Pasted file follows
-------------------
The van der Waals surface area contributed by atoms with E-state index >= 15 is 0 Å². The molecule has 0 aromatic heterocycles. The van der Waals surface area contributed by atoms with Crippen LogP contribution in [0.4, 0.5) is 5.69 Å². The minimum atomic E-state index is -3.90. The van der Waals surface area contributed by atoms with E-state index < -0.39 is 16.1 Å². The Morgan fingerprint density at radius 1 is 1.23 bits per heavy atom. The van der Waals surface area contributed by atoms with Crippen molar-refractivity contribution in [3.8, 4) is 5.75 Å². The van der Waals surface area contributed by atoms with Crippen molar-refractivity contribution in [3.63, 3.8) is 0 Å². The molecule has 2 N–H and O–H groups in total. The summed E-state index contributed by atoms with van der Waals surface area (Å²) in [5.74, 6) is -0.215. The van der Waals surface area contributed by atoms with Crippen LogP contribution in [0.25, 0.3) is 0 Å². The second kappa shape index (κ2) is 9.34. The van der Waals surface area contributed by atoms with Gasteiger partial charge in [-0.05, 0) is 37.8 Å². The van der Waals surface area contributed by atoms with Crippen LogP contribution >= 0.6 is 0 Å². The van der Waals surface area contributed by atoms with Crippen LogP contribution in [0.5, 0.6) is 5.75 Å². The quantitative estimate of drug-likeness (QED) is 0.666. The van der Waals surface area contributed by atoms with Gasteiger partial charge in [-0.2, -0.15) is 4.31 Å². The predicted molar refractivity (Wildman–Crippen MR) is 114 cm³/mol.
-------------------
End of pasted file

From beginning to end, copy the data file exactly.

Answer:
The van der Waals surface area contributed by atoms with E-state index >= 15 is 0 Å². The molecule has 0 aromatic heterocycles. The van der Waals surface area contributed by atoms with Crippen LogP contribution in [0.4, 0.5) is 5.69 Å². The minimum atomic E-state index is -3.90. The van der Waals surface area contributed by atoms with E-state index < -0.39 is 16.1 Å². The Morgan fingerprint density at radius 1 is 1.23 bits per heavy atom. The van der Waals surface area contributed by atoms with Crippen molar-refractivity contribution in [3.8, 4) is 5.75 Å². The van der Waals surface area contributed by atoms with Crippen molar-refractivity contribution in [3.63, 3.8) is 0 Å². The molecule has 2 N–H and O–H groups in total. The summed E-state index contributed by atoms with van der Waals surface area (Å²) in [5.74, 6) is -0.215. The van der Waals surface area contributed by atoms with Crippen LogP contribution in [0.25, 0.3) is 0 Å². The second kappa shape index (κ2) is 9.34. The van der Waals surface area contributed by atoms with Gasteiger partial charge in [-0.05, 0) is 37.8 Å². The van der Waals surface area contributed by atoms with Crippen LogP contribution >= 0.6 is 0 Å². The van der Waals surface area contributed by atoms with Crippen LogP contribution in [0.5, 0.6) is 5.75 Å². The quantitative estimate of drug-likeness (QED) is 0.666. The van der Waals surface area contributed by atoms with Gasteiger partial charge in [-0.2, -0.15) is 4.31 Å². The predicted molar refractivity (Wildman–Crippen MR) is 114 cm³/mol.